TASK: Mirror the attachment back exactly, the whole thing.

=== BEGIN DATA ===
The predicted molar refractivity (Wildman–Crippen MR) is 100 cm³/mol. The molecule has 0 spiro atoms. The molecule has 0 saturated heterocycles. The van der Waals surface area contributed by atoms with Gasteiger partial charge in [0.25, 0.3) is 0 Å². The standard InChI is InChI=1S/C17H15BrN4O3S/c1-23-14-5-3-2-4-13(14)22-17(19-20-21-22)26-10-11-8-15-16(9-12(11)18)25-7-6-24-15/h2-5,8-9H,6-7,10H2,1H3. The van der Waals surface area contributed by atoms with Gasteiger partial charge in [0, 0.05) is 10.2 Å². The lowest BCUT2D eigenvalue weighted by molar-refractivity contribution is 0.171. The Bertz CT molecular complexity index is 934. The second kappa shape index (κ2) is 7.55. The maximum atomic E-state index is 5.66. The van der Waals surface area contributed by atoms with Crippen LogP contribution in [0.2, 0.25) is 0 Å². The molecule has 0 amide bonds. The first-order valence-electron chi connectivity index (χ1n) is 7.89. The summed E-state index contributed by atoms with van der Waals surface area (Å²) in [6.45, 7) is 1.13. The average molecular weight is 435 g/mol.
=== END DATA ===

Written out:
The predicted molar refractivity (Wildman–Crippen MR) is 100 cm³/mol. The molecule has 0 spiro atoms. The molecule has 0 saturated heterocycles. The van der Waals surface area contributed by atoms with Gasteiger partial charge in [0.25, 0.3) is 0 Å². The standard InChI is InChI=1S/C17H15BrN4O3S/c1-23-14-5-3-2-4-13(14)22-17(19-20-21-22)26-10-11-8-15-16(9-12(11)18)25-7-6-24-15/h2-5,8-9H,6-7,10H2,1H3. The van der Waals surface area contributed by atoms with Gasteiger partial charge in [0, 0.05) is 10.2 Å². The lowest BCUT2D eigenvalue weighted by molar-refractivity contribution is 0.171. The Bertz CT molecular complexity index is 934. The second kappa shape index (κ2) is 7.55. The maximum atomic E-state index is 5.66. The van der Waals surface area contributed by atoms with Crippen LogP contribution in [0.2, 0.25) is 0 Å². The molecule has 0 amide bonds. The first-order valence-electron chi connectivity index (χ1n) is 7.89. The summed E-state index contributed by atoms with van der Waals surface area (Å²) in [6.45, 7) is 1.13. The average molecular weight is 435 g/mol.